# A Numerical Simulator for Modeling the Coupling Processes of Subsurface Fluid Flow and Reactive Transport Processes in Fractured Carbonate Rocks

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## Abstract

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_{2}sequestration (GCS), matrix acidizing, and waterflooding in carbonate formations. Dynamic changes in rock properties cause a failure of waterflooding and GCS and could also dramatically affect the efficiency of the acidizing. Efficient numerical simulations are thus essential to the optimized design of those subsurface processes. In this paper, we develop a three-dimensional (3D) numerical model for simulating the coupled processes of fluid flow and chemical reactions in fractured carbonate formations. In the proposed model, we employ the Stokes–Brinkman equation for momentum balance, which is a single-domain formulation for modeling fluid flow in fractured porous media. We then couple the Stokes–Brinkman equation with reactive-transport equations. The model can be formulated to describe linear as well as radial flow. We employ a decoupling procedure that sequentially solves the Stokes–Brinkman equation and the reactive transport equations. Numerical experiments show that the proposed method can model the coupled processes of fluid flow, solute transport, chemical reactions, and alterations of rock properties in both linear and radial flow scenarios. The rock heterogeneity and the mineral volume fractions are two important factors that significantly affect the structure of conductive channels.

## 1. Introduction

_{2}sequestration (GCS) for reducing CO

_{2}emissions [3,4], and matrix acidizing for improving oil production by changing the permeability near wellbores [5,6].

_{2}in situ brine, via various geochemical reactions, can form a carbonate acid that may then dissolve carbonate rocks [7,8]. Such CO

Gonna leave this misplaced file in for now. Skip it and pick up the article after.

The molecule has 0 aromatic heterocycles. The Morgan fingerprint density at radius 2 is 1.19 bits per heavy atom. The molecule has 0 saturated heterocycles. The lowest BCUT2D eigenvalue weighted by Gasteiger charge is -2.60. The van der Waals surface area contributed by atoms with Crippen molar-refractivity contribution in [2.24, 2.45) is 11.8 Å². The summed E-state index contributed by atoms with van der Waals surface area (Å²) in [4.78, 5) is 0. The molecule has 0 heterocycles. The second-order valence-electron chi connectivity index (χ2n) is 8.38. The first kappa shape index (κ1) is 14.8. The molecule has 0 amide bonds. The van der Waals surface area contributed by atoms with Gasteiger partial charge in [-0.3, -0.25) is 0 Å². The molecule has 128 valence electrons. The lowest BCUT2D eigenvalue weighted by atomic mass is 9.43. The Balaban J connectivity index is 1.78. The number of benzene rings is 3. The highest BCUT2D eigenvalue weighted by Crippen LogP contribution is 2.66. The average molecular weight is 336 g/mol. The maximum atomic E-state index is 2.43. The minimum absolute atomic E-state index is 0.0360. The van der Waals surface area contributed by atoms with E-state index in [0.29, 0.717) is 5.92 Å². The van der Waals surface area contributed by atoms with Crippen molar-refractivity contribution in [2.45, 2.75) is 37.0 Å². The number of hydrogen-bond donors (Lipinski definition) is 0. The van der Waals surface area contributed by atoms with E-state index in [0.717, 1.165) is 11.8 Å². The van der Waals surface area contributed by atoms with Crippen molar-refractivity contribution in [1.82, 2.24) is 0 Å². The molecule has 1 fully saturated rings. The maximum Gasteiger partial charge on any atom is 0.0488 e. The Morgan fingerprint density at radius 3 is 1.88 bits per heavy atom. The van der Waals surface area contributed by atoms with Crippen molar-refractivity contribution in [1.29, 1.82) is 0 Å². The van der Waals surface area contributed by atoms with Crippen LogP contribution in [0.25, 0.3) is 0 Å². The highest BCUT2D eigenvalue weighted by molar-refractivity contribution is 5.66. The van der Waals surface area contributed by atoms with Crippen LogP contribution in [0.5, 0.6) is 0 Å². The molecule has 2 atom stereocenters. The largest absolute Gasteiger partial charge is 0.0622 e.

_{2}–rock–brine interactions cause mineral dissolutions that could enhance the existing fracture system and form highly conductive or leakage pathways, which may present environmental risks [9,10,11]. In a matrix acidizing treatment, the rock–fluid interaction creates highly conductive pathways, the so-called wormholes, around well-bores for enhancing hydrocarbon flow into wells [12,13,14,15]. It is thus vitally important to well understand the underlying mineral dissolution/precipitation processes happened in the above-mentioned subsurface processes for the successful implementations.

## 2. The Mathematical Models

#### 2.1. The Stokes–Brinkman Model

#### 2.2. The Reactive-Transport Model

#### 2.3. The Rock Property Models

## 3. Numerical Solution Strategies

- (1)
- Firstly, the Stokes–Brinkman equation (Equation (1)) and the continuity equation (Equation (2)) are solved by a staggered grid finite difference method for velocities and pressure.
- (2)
- Secondly, the velocities at grid-cell centers are calculated by averaging the velocities of grid faces obtained from the solution of the Stokes–Brinkman equation.
- (3)
- Thirdly, based on the calculated velocities at cell centers, the concentrations of primary species are determined by solving the reactive-transport equations using an implicit control-volume upwinding finite difference scheme.
- (4)
- The last step is then to update the rock porosities and absolute permeabilities based on the concentrations of primary species.

#### 3.1. Numerical Solution of the Stokes–Brinkman Model

#### 3.2. Numerical Solution of the Reactive Transport Model

## 4. Numerical Experiments

#### 4.1. Model Validation

#### 4.2. Numerical Studies

#### 4.2.1. The Effect of Heterogeneity

#### 4.2.2. The Effect of the Mineral Volume Fraction

## 5. Conclusions